The Second Circuit will soon have another extraterritoriality case. In SIPC v. Bernard L. Madoff Investment Securities, No. 12-mc-115 (JSR) (SDNY 07/06/14), the District Court, in reviewing a decision of the Bankruptcy Court, held that the Madoff trustee may not use section 550(a) of the Bankruptcy Code to pursue recovery of purely foreign subsequent transfers.
Foreign investment funds had pooled their own customers’ assets for investment with Madoff Securities. 11 USC section 550(a), the bankruptcy provision in focus, allows a trustee to recover “the property transferred . . . to the extent that a transfer is avoided” under one of the Bankruptcy Code’s avoidance provisions. The Madoff trustee sought to recover the purely foreign “feeder funds” transactions that were made abroad between a foreign transferor and a foreign transferee.
The District Court concluded that the factual circumstances of the case required an extraterritorial application of section 550(a). Then, under Morrison, it focused on “whether Congress intended for the statute to apply extraterritorially.”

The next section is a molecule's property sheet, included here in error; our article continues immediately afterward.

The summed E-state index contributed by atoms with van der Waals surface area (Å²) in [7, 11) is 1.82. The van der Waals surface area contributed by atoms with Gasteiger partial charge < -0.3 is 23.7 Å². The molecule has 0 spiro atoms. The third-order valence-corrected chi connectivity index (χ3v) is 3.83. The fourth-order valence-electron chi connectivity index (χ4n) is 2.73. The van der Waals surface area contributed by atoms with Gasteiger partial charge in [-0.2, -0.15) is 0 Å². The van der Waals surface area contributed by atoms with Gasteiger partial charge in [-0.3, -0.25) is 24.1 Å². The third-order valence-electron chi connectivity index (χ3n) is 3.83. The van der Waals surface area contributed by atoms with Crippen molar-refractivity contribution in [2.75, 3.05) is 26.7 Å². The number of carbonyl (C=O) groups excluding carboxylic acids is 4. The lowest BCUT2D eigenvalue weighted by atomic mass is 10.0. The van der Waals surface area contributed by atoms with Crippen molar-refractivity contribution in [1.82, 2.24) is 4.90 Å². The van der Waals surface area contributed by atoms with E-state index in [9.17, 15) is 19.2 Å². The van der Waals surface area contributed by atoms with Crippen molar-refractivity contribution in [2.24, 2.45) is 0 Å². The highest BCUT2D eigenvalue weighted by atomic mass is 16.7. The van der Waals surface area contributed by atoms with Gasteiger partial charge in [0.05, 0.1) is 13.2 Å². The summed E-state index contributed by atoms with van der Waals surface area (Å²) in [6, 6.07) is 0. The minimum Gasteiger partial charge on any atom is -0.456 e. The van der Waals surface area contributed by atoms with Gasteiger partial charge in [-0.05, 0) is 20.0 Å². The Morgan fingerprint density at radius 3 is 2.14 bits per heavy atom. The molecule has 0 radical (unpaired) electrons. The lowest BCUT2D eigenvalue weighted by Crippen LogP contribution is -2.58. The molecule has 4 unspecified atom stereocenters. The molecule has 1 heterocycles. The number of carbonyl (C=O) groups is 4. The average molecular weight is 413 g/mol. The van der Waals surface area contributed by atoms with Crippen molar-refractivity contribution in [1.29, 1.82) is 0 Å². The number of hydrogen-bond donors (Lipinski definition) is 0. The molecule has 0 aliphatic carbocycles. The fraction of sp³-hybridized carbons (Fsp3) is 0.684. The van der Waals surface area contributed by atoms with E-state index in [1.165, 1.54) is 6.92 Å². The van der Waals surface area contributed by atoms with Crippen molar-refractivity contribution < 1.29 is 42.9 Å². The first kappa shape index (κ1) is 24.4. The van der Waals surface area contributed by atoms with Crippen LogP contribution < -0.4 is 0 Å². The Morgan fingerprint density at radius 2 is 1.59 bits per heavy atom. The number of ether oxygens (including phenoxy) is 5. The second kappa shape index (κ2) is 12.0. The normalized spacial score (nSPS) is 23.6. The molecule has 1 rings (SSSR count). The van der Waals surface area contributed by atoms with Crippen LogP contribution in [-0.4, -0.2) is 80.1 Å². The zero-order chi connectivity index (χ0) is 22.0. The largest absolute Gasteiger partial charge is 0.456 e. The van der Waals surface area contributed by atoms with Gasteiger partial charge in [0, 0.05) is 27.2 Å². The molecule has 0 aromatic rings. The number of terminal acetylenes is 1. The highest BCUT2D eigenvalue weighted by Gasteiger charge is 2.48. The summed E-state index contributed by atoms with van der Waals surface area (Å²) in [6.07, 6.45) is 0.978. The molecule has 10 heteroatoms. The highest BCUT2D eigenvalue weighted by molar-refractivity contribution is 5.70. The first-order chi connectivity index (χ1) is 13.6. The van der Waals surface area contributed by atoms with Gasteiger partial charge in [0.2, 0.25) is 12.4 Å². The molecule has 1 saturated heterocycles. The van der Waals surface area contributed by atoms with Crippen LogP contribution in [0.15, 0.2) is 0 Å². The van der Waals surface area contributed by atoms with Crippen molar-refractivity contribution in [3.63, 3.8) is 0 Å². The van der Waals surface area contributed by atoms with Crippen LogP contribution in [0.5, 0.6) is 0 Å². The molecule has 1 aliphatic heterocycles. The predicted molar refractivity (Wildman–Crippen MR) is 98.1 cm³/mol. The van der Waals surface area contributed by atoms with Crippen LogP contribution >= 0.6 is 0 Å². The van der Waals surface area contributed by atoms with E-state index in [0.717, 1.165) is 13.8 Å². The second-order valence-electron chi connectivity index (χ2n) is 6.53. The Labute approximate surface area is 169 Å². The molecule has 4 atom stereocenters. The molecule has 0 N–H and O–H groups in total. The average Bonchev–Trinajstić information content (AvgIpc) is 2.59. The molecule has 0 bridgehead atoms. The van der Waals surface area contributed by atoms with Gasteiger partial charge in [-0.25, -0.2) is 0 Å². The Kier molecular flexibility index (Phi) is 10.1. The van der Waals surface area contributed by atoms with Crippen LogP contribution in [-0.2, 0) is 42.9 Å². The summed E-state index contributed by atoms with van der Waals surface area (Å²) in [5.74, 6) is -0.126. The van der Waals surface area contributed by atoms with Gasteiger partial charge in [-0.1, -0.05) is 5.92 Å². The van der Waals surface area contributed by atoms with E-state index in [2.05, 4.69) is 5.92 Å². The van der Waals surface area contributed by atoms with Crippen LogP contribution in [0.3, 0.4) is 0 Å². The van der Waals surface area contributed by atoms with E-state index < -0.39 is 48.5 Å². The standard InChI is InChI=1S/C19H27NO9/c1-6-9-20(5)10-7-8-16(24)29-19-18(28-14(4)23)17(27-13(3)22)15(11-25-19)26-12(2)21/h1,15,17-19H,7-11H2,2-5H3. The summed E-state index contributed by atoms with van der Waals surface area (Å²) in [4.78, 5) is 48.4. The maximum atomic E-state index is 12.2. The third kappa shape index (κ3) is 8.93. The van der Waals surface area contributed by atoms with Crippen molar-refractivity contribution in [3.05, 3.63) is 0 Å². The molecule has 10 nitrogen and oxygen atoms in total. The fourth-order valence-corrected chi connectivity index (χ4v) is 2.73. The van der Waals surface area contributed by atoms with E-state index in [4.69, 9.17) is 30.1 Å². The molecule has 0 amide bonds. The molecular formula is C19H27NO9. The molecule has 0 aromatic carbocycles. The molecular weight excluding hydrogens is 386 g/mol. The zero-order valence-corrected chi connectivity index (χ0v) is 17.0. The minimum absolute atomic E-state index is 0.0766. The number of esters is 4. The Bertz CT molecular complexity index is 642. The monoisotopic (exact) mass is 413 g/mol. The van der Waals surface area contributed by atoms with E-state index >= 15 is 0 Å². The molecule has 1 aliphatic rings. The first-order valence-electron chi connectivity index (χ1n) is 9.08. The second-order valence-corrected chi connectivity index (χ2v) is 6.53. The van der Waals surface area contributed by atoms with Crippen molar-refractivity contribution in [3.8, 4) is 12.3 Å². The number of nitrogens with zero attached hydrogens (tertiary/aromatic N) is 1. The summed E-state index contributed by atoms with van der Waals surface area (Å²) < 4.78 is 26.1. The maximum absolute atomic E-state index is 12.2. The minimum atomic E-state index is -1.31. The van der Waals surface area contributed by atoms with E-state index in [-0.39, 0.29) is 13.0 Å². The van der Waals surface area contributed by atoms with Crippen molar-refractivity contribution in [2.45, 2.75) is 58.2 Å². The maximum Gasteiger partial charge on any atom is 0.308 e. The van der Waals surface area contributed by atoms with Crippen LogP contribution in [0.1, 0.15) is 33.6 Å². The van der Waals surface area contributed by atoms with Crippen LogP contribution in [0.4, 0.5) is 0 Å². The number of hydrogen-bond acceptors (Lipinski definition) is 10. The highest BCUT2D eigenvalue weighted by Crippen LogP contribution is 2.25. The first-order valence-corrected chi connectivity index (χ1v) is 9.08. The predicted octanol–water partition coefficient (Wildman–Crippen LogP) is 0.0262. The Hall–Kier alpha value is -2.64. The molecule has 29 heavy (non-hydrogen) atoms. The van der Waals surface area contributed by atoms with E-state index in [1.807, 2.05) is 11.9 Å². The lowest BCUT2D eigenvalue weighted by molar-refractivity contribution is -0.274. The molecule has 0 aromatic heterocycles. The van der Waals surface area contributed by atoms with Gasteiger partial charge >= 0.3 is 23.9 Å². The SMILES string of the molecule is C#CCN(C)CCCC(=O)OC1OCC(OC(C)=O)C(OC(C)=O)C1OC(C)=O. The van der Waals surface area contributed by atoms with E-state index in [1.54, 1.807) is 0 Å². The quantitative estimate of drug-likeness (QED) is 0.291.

In doing so, it stated that nothing in the language of the relevant statutes “suggests that Congress intended for this section to apply to foreign transfers.” However, citing Morrison, the District Court stated that it was compelled to look to context, “including surrounding provisions of the Bankruptcy Code” to seek any Congressional intention that the relevant statutes were meant to apply extraterritorially, and it found no such intention.
The District Court countered a policy argument raised by the Madoff trustee. The Trustee argued that a US debtor could fraudulently transfer all of his assets offshore and then retransfer those assets to avoid the reach of U.S. bankruptcy law if there were no extraterritoriality. The District Court used a balancing test, weighing the danger of such a loophole “against the presumption against extraterritoriality . . . “ It found that the possibility of such abuse did not rebut the presumption of extraterritoriality.
The Madoff case brings to the fore the issue long thought to have been resolved in Morrison, the need to go beyond the language of section 10(b) to determine extraterritoriality. Indeed, the argument resembles both supposedly-abrogated Berger tests, the “effects test,” whether the wrongful conduct had a substantial effect in the United States or upon United States citizens,” and a “conduct test,” whether the wrongful conduct occurred in the United States.” In considering the policy argument, the trial court obviously considered both Berger tests in a slightly disguised form. (See discussion of Parkcentral v. Porsche, No. 11-397-cv (2d Cir. 08/15/14), Part I)